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Parkinson’s Disease
Volume 2016 (2016), Article ID 6461907, 5 pages
http://dx.doi.org/10.1155/2016/6461907
Review Article

Levodopa-Induced Dyskinesia Is Related to Indirect Pathway Medium Spiny Neuron Excitotoxicity: A Hypothesis Based on an Unexpected Finding

1Mental Health Research Institute, Tomsk, Russia
2National Research Tomsk Polytechnic University, Tomsk, Russia
3Department of Pharmacy, University of Groningen, Groningen, Netherlands
4GGZ Westelijk Noord-Brabant, Bergen op Zoom, Netherlands

Received 30 November 2015; Accepted 29 March 2016

Academic Editor: Francisco Grandas

Copyright © 2016 Svetlana A. Ivanova and Anton J. M. Loonen. This is an open access article distributed under the Creative Commons Attribution License, which permits unrestricted use, distribution, and reproduction in any medium, provided the original work is properly cited.

Abstract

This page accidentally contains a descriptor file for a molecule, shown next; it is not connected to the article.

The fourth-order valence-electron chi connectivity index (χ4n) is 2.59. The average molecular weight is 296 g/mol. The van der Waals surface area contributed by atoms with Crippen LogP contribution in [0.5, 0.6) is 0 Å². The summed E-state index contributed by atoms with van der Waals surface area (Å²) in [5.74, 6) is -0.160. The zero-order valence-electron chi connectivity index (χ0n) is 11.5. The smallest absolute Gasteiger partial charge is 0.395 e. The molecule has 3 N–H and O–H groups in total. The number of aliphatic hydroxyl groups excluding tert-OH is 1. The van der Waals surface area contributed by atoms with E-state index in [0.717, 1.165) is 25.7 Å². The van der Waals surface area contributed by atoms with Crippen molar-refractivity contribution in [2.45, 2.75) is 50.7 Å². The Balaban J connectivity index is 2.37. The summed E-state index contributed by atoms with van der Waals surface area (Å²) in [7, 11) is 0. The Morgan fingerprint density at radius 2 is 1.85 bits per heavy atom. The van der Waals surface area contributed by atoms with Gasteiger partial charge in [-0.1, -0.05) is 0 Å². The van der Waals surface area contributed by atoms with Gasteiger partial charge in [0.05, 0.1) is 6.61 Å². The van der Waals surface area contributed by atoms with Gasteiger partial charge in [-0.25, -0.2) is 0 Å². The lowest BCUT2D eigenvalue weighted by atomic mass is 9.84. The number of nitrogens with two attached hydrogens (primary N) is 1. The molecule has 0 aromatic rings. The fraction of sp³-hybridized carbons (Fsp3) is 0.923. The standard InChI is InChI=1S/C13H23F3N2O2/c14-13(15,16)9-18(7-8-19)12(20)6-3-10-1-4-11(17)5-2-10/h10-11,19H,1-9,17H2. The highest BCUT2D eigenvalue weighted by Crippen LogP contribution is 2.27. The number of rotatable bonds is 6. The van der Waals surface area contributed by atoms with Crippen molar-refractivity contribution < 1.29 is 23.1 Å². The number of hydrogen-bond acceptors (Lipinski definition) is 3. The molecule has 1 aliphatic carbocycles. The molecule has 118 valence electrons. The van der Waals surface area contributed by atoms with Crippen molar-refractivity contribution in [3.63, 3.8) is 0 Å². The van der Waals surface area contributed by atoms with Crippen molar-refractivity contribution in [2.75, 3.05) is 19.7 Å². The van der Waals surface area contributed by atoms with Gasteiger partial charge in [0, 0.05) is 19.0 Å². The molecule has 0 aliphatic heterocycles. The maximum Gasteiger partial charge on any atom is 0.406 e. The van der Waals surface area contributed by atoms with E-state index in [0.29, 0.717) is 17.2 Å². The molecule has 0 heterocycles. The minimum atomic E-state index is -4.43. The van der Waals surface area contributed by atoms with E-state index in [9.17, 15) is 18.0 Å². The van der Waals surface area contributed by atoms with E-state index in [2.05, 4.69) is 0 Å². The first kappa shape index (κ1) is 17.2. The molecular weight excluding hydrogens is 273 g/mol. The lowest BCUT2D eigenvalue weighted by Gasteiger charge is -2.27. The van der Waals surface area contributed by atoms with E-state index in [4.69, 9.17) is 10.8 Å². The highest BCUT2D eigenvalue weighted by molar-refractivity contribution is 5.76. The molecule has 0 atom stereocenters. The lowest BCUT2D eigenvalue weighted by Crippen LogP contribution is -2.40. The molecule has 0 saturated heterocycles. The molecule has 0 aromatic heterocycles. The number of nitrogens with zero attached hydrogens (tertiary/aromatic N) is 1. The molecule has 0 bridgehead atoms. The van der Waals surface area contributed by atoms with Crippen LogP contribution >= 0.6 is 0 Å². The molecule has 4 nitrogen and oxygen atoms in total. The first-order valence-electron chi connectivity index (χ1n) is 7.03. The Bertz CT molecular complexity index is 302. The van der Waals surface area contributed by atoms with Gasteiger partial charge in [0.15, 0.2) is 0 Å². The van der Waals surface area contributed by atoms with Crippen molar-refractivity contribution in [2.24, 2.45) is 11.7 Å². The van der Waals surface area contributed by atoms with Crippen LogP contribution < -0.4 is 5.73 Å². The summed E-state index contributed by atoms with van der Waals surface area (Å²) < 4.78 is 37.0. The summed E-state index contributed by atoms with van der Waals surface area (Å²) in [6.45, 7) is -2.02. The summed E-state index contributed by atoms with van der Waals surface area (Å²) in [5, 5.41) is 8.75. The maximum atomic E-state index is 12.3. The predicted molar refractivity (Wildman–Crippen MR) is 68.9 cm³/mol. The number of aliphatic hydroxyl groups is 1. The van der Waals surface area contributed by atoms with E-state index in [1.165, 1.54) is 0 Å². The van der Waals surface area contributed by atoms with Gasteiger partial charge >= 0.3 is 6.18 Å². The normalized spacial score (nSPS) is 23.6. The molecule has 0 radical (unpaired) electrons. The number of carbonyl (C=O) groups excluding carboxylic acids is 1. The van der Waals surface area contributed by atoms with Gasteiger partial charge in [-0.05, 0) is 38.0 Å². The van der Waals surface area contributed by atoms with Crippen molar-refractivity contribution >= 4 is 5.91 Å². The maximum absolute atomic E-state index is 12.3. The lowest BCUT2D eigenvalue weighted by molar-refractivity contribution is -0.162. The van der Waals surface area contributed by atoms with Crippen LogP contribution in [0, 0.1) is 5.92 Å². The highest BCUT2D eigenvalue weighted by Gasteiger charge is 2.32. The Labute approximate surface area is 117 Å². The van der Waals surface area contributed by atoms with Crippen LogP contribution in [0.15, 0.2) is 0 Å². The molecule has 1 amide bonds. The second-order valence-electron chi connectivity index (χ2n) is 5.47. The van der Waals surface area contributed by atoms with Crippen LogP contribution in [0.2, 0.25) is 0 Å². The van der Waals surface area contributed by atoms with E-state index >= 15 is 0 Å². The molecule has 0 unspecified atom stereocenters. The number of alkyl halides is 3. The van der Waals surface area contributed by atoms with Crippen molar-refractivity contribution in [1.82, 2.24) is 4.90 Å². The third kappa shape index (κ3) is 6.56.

A serendipitous pharmacogenetic finding links the vulnerability to developing levodopa-induced dyskinesia to the age of onset of Huntington’s disease. Huntington’s disease is caused by a polyglutamate expansion of the protein huntingtin. Aberrant huntingtin is less capable of binding to a member of membrane-associated guanylate kinase family (MAGUKs): postsynaptic density- (PSD-) 95. This leaves more PSD-95 available to stabilize NR2B subunit carrying NMDA receptors in the synaptic membrane. This results in increased excitotoxicity for which particularly striatal medium spiny neurons from the indirect extrapyramidal pathway are sensitive. In Parkinson’s disease the sensitivity for excitotoxicity is related to increased oxidative stress due to genetically determined abnormal metabolism of dopamine or related products. This probably also increases the sensitivity of medium spiny neurons for exogenous levodopa. Particularly the combination of increased oxidative stress due to aberrant dopamine metabolism, increased vulnerability to NMDA induced excitotoxicity, and the particular sensitivity of indirect pathway medium spiny neurons for this excitotoxicity may explain the observed increased prevalence of levodopa-induced dyskinesia.